The history of sub-Saharan Africa has been defined and determined to a large extent by the struggle against tropical diseases, many of them vector borne, including malaria, leishmaniasis, trypanosomiasis and many others. To add to this burden our continent has now to deal with the ravages of HIV and the consequent rise in tuberculosis. In this issue of the SACEMA Quarterly we discuss some of the key problems and ways in which we might be able to address and mitigate some of the challenges that we face in this regard.
It is known that in high TB incidence settings the rate of recurrent TB disease is much higher than the rate for first-time disease. It is not clear why the rate of reinfection disease can be elevated compared to the rate of primary disease. We set about attempting to estimate the actual values of the risk of reinfection and the rate of progress to disease for the high-incidence community of Ravensmead-Uitsig in Cape Town.
In the SACEMA Quarterly of November 2015 we published an item from Alide Dasnois about compensating miners for the burden of lung disease. On 6 March 2016 City Press published an article titled “Silicosis claims: Anglo has to cough up nearly R500m” which reports on a first step in the process of paying the individual claims.
Alide Dasnois, a South African journalist and former editor of the Cape Times, has written an an article titled “The long battle to get the mines to cough up” which is about compensating miners for the burden of lung disease. The importance of this issue has been highlighted before in a SACEMA Quarterly article by Tony Davies giving an historical overview on occupational lung disease in South Africa.
A considerable share of South Africa’s tuberculosis burden affects those people who have previously been treated for tuberculosis – many of them successfully. In a retrospective cohort study that was conducted using tuberculosis treatment register data from two communities in suburban Cape Town, it was found that the hazard rate of re-treatment for smear-positive tuberculosis was between 3- and 5.26-times higher in tuberculosis cases who had defaulted from treatment compared to successfully treated cases. But although the rate of re-treatment was substantially higher among defaulters, cases after treatment success account for the vast majority of smear-positive re-treatment cases due to the fact that far more tuberculosis cases were successfully treated than had defaulted.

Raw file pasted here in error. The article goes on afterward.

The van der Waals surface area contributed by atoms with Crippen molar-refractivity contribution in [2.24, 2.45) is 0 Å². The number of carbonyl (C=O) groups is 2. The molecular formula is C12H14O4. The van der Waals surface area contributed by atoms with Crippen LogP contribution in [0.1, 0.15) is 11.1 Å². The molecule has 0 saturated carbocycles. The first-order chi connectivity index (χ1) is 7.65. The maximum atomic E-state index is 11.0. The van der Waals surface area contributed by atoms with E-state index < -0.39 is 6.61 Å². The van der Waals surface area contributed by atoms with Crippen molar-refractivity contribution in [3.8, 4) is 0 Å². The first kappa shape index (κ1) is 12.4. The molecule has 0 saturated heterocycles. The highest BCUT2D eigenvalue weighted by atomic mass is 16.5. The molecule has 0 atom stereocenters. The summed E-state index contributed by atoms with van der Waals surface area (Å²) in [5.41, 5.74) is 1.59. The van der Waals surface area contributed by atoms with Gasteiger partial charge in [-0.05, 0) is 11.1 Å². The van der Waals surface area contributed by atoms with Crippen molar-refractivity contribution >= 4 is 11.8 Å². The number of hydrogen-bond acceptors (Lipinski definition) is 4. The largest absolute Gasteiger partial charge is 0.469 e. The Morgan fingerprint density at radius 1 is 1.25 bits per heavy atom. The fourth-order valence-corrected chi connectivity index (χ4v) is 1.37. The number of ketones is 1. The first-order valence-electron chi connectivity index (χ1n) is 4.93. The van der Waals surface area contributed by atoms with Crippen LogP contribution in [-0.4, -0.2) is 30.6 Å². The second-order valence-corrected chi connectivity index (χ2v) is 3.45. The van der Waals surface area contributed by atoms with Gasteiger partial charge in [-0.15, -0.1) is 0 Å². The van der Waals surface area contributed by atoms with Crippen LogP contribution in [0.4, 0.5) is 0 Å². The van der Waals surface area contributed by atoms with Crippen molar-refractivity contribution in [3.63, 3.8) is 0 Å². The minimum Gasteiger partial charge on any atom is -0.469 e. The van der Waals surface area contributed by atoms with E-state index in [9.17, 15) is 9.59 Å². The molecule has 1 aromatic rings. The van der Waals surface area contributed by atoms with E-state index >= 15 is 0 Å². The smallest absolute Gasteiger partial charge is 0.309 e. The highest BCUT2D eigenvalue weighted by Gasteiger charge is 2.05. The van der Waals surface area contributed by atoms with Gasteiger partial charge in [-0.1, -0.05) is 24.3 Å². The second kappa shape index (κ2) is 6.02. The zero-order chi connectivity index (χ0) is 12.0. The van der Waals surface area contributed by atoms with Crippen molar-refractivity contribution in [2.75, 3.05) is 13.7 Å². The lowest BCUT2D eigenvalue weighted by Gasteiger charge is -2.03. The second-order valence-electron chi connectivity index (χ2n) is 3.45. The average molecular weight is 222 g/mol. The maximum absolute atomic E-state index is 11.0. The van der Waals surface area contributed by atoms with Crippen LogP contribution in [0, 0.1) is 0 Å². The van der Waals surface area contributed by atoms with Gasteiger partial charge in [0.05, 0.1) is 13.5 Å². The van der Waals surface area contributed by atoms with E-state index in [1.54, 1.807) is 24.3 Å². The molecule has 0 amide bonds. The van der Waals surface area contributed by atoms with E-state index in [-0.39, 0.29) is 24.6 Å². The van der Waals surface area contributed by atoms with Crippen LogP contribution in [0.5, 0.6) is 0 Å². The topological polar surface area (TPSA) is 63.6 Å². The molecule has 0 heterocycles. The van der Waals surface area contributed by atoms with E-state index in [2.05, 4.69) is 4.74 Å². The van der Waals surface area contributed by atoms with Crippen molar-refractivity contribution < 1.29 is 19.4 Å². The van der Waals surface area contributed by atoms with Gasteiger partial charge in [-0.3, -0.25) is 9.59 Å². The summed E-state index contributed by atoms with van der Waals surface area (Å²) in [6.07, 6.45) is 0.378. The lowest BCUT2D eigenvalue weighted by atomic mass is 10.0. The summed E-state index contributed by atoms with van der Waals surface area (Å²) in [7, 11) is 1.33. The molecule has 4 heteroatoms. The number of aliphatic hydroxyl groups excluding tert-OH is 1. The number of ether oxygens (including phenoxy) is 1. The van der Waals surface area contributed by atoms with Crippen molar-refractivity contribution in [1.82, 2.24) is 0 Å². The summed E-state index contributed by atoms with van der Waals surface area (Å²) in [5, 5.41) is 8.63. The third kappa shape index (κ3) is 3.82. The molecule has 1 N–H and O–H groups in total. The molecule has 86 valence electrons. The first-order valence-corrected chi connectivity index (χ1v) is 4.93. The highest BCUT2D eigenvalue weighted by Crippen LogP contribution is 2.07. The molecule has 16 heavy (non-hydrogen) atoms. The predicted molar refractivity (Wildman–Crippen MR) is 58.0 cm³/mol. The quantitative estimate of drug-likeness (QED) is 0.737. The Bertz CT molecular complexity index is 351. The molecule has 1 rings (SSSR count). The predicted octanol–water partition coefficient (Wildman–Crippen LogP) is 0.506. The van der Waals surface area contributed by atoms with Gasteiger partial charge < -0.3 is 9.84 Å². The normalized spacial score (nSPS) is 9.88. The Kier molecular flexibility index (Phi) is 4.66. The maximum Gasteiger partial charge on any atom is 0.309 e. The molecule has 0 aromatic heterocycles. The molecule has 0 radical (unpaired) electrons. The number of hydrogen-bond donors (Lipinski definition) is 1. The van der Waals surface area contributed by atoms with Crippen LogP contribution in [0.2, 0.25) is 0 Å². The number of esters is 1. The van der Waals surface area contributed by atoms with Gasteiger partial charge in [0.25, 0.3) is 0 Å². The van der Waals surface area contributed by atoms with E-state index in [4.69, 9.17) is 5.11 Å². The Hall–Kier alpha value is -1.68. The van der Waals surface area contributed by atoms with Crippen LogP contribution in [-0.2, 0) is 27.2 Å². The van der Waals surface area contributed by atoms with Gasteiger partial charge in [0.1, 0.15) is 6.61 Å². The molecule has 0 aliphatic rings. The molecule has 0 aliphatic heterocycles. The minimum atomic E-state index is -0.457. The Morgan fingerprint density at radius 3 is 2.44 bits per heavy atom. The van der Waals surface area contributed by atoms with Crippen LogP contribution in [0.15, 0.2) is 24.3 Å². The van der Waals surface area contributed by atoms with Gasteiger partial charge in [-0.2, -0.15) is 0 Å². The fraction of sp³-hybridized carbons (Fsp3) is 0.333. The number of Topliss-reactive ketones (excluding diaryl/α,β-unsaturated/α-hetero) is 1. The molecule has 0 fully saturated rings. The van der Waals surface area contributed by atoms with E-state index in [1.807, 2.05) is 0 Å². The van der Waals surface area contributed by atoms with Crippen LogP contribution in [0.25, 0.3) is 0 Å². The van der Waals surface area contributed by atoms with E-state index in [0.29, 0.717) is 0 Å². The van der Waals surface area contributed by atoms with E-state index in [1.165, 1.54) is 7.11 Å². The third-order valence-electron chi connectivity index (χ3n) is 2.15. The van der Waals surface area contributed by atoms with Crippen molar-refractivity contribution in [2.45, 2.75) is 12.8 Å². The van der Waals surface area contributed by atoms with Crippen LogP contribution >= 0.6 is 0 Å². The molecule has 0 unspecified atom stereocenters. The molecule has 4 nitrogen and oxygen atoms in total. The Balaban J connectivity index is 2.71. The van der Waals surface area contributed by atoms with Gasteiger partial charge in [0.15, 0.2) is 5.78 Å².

The Mycobacterium tuberculosis (TB) bacilli’s potency to cause persistent latent infection that is unresponsive to the current cocktail of TB drugs is strongly associated with its ability to adapt to changing intracellular environments, and tolerating, evading and subverting host defence mechanisms. We applied a combination of bioinformatics and mathematical modelling methods to enhance the understanding Read More
The introduction and scale-up of new tools for the diagnosis of tuberculosis (TB) has the potential to make a huge difference to the lives of millions of people. To realise these benefits and make the best decisions, policy makers need answers to many difficult questions about which new tools to implement and where in the diagnostic algorithm to apply them cost effectively. Here we explore virtual implementation as a tool to predict the health system, patient, and community impacts of alternative diagnostics and diagnostic algorithms for TB, in order to facilitate context specific decisions on scale-up. Virtual implementation is an approach that can model the impacts of implementation of a new diagnostics by taking data from the context being considered alongside data from contexts where the new technology has been implemented (probably as a trial).
A new case of TB is the outcome of a recent infection event (primary TB) or is the result of the reactivation of a latent infection acquired some years previously. In a community where TB is endemic it is important to know the extent to which primary cases contribute to the overall burden as this can inform strategies to deal with the epidemic. This article discusses the methods for estimating the proportion of cases due to recent transmission by using cluster analysis. Sputum specimens from cases reporting to clinics are cultured and the TB strains are identified, commonly using molecular techniques of DNA ‘fingerprinting’. By comparing these fingerprints from various patients it becomes possible to classify them as unique or clustered. The proportion of clustered individuals can then be used as an indicator of the proportion of on-going or recent transmission.
Although antibiotics have saved millions of lives, their use and misuse has often led to the development of resistance in the agents that they are intended to fight. SACEMA's Brian Williams recently published a commentary on an article in published in Science Translational Medicine in which Sergeev et al. used dynamical models to investigate the Read More
There are few students in epidemiological modeling and analysis who can resist the temptation to fit a theoretical disease model to real epidemic data. A recent DNA fingerprinting project from Masiphumelele, a township near Cape Town, offered such a temptation. The result is a short journey into the world of statistically rare events, in this case brought about by the relatively small size of Masiphumele and by the slow reactivation rates of TB.